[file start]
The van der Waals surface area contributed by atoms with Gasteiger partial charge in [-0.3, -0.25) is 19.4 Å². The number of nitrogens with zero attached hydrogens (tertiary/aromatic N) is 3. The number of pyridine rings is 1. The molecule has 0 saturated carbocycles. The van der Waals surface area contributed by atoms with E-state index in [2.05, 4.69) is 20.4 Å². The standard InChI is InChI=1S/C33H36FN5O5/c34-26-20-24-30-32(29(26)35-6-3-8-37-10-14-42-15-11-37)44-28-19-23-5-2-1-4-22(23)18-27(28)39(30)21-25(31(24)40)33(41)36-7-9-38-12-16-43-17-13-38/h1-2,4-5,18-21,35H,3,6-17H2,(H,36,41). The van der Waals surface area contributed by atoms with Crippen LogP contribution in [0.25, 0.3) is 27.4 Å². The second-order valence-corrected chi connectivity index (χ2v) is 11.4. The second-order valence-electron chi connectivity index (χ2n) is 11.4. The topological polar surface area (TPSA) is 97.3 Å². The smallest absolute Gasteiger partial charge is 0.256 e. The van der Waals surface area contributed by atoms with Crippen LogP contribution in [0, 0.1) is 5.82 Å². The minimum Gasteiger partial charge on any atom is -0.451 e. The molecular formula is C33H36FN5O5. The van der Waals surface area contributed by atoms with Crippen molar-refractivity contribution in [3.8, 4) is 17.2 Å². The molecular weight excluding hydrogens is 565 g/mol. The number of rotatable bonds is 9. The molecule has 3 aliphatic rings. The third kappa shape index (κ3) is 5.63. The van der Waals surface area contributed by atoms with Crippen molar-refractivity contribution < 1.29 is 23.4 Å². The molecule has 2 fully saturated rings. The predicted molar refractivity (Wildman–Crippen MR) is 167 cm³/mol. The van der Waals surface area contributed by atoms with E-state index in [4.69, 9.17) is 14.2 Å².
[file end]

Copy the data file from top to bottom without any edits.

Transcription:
The van der Waals surface area contributed by atoms with Gasteiger partial charge in [-0.3, -0.25) is 19.4 Å². The number of nitrogens with zero attached hydrogens (tertiary/aromatic N) is 3. The number of pyridine rings is 1. The molecule has 0 saturated carbocycles. The van der Waals surface area contributed by atoms with E-state index in [2.05, 4.69) is 20.4 Å². The standard InChI is InChI=1S/C33H36FN5O5/c34-26-20-24-30-32(29(26)35-6-3-8-37-10-14-42-15-11-37)44-28-19-23-5-2-1-4-22(23)18-27(28)39(30)21-25(31(24)40)33(41)36-7-9-38-12-16-43-17-13-38/h1-2,4-5,18-21,35H,3,6-17H2,(H,36,41). The van der Waals surface area contributed by atoms with Crippen LogP contribution in [0.25, 0.3) is 27.4 Å². The second-order valence-corrected chi connectivity index (χ2v) is 11.4. The second-order valence-electron chi connectivity index (χ2n) is 11.4. The topological polar surface area (TPSA) is 97.3 Å². The smallest absolute Gasteiger partial charge is 0.256 e. The van der Waals surface area contributed by atoms with Crippen LogP contribution in [0, 0.1) is 5.82 Å². The minimum Gasteiger partial charge on any atom is -0.451 e. The molecular formula is C33H36FN5O5. The van der Waals surface area contributed by atoms with Crippen molar-refractivity contribution in [3.8, 4) is 17.2 Å². The molecular weight excluding hydrogens is 565 g/mol. The number of rotatable bonds is 9. The molecule has 3 aliphatic rings. The third kappa shape index (κ3) is 5.63. The van der Waals surface area contributed by atoms with Crippen molar-refractivity contribution < 1.29 is 23.4 Å². The molecule has 2 fully saturated rings. The predicted molar refractivity (Wildman–Crippen MR) is 167 cm³/mol. The van der Waals surface area contributed by atoms with E-state index in [4.69, 9.17) is 14.2 Å².